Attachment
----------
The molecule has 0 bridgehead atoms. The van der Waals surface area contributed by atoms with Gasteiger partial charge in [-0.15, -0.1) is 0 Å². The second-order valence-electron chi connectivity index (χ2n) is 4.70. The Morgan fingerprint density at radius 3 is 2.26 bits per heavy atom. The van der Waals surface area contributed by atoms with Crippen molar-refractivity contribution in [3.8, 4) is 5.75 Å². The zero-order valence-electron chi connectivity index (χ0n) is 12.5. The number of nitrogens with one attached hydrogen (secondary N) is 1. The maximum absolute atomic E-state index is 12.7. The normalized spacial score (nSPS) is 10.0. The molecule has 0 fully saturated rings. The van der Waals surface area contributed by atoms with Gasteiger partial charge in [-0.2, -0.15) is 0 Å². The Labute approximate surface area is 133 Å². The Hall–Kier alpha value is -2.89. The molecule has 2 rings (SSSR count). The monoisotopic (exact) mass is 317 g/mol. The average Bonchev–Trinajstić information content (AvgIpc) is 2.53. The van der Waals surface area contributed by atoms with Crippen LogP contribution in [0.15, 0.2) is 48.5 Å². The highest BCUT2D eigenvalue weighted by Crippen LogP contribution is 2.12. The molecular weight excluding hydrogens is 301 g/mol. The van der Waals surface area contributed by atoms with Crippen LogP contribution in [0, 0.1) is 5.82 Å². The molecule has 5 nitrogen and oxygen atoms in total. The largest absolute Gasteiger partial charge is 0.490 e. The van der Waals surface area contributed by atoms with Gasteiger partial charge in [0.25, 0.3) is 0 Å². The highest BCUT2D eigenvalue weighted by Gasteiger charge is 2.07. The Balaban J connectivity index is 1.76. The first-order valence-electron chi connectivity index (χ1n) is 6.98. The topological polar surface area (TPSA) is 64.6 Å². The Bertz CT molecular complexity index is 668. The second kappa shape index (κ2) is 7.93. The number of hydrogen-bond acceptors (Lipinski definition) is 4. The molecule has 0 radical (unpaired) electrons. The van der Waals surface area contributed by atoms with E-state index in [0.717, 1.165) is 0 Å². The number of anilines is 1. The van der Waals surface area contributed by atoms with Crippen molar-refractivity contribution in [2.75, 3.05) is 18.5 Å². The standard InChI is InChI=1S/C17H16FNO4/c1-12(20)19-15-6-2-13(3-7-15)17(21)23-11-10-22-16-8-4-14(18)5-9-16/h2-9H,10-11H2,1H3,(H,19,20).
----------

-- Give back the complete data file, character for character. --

The molecule has 0 bridgehead atoms. The van der Waals surface area contributed by atoms with Gasteiger partial charge in [-0.15, -0.1) is 0 Å². The second-order valence-electron chi connectivity index (χ2n) is 4.70. The Morgan fingerprint density at radius 3 is 2.26 bits per heavy atom. The van der Waals surface area contributed by atoms with Crippen molar-refractivity contribution in [3.8, 4) is 5.75 Å². The zero-order valence-electron chi connectivity index (χ0n) is 12.5. The number of nitrogens with one attached hydrogen (secondary N) is 1. The maximum absolute atomic E-state index is 12.7. The normalized spacial score (nSPS) is 10.0. The molecule has 0 fully saturated rings. The van der Waals surface area contributed by atoms with Gasteiger partial charge in [-0.2, -0.15) is 0 Å². The Labute approximate surface area is 133 Å². The Hall–Kier alpha value is -2.89. The molecule has 2 rings (SSSR count). The monoisotopic (exact) mass is 317 g/mol. The average Bonchev–Trinajstić information content (AvgIpc) is 2.53. The van der Waals surface area contributed by atoms with Crippen LogP contribution in [0.15, 0.2) is 48.5 Å². The highest BCUT2D eigenvalue weighted by Crippen LogP contribution is 2.12. The molecular weight excluding hydrogens is 301 g/mol. The van der Waals surface area contributed by atoms with Crippen LogP contribution in [0, 0.1) is 5.82 Å². The molecule has 5 nitrogen and oxygen atoms in total. The largest absolute Gasteiger partial charge is 0.490 e. The van der Waals surface area contributed by atoms with Gasteiger partial charge in [0.25, 0.3) is 0 Å². The highest BCUT2D eigenvalue weighted by Gasteiger charge is 2.07. The Balaban J connectivity index is 1.76. The first-order valence-electron chi connectivity index (χ1n) is 6.98. The topological polar surface area (TPSA) is 64.6 Å². The Bertz CT molecular complexity index is 668. The second kappa shape index (κ2) is 7.93. The number of hydrogen-bond acceptors (Lipinski definition) is 4. The molecule has 0 radical (unpaired) electrons. The van der Waals surface area contributed by atoms with E-state index in [0.717, 1.165) is 0 Å². The number of anilines is 1. The van der Waals surface area contributed by atoms with Crippen molar-refractivity contribution in [2.75, 3.05) is 18.5 Å². The standard InChI is InChI=1S/C17H16FNO4/c1-12(20)19-15-6-2-13(3-7-15)17(21)23-11-10-22-16-8-4-14(18)5-9-16/h2-9H,10-11H2,1H3,(H,19,20).